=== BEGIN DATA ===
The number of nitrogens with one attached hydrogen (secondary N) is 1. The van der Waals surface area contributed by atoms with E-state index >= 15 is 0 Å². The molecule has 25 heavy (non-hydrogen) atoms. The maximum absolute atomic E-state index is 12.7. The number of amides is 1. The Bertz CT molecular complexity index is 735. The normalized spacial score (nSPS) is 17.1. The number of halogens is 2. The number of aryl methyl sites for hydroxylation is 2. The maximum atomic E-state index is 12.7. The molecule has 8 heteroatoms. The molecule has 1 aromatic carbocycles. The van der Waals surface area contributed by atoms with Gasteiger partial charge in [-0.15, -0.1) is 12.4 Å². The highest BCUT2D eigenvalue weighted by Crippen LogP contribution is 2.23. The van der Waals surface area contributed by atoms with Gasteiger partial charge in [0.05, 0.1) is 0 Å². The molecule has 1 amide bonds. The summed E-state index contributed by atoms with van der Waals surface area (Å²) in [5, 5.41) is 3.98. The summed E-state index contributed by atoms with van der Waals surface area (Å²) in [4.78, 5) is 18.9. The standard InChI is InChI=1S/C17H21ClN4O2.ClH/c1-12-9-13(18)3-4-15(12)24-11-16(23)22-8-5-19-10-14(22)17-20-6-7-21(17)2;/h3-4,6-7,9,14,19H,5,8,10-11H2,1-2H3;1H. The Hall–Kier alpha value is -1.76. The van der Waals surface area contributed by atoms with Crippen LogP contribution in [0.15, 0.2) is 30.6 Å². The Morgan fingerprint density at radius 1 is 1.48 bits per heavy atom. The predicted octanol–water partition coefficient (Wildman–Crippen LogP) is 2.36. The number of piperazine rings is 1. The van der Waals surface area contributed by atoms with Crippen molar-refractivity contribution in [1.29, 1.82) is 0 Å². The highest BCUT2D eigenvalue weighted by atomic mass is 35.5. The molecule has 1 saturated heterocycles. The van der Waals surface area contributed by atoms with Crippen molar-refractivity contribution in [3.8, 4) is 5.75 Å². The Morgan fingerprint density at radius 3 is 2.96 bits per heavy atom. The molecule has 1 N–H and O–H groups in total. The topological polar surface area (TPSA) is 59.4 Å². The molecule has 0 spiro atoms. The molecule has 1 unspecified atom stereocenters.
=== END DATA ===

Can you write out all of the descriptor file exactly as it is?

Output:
The number of nitrogens with one attached hydrogen (secondary N) is 1. The van der Waals surface area contributed by atoms with E-state index >= 15 is 0 Å². The molecule has 25 heavy (non-hydrogen) atoms. The maximum absolute atomic E-state index is 12.7. The number of amides is 1. The Bertz CT molecular complexity index is 735. The normalized spacial score (nSPS) is 17.1. The number of halogens is 2. The number of aryl methyl sites for hydroxylation is 2. The maximum atomic E-state index is 12.7. The molecule has 8 heteroatoms. The molecule has 1 aromatic carbocycles. The van der Waals surface area contributed by atoms with Gasteiger partial charge in [-0.15, -0.1) is 12.4 Å². The highest BCUT2D eigenvalue weighted by Crippen LogP contribution is 2.23. The van der Waals surface area contributed by atoms with Gasteiger partial charge in [0.05, 0.1) is 0 Å². The molecule has 1 amide bonds. The summed E-state index contributed by atoms with van der Waals surface area (Å²) in [5, 5.41) is 3.98. The summed E-state index contributed by atoms with van der Waals surface area (Å²) in [4.78, 5) is 18.9. The standard InChI is InChI=1S/C17H21ClN4O2.ClH/c1-12-9-13(18)3-4-15(12)24-11-16(23)22-8-5-19-10-14(22)17-20-6-7-21(17)2;/h3-4,6-7,9,14,19H,5,8,10-11H2,1-2H3;1H. The Hall–Kier alpha value is -1.76. The van der Waals surface area contributed by atoms with Crippen LogP contribution in [0.15, 0.2) is 30.6 Å². The Morgan fingerprint density at radius 1 is 1.48 bits per heavy atom. The predicted octanol–water partition coefficient (Wildman–Crippen LogP) is 2.36. The number of piperazine rings is 1. The van der Waals surface area contributed by atoms with Crippen molar-refractivity contribution in [1.29, 1.82) is 0 Å². The highest BCUT2D eigenvalue weighted by atomic mass is 35.5. The molecule has 1 saturated heterocycles. The van der Waals surface area contributed by atoms with Crippen molar-refractivity contribution in [3.8, 4) is 5.75 Å². The Morgan fingerprint density at radius 3 is 2.96 bits per heavy atom. The molecule has 1 N–H and O–H groups in total. The topological polar surface area (TPSA) is 59.4 Å². The molecule has 0 spiro atoms. The molecule has 1 unspecified atom stereocenters.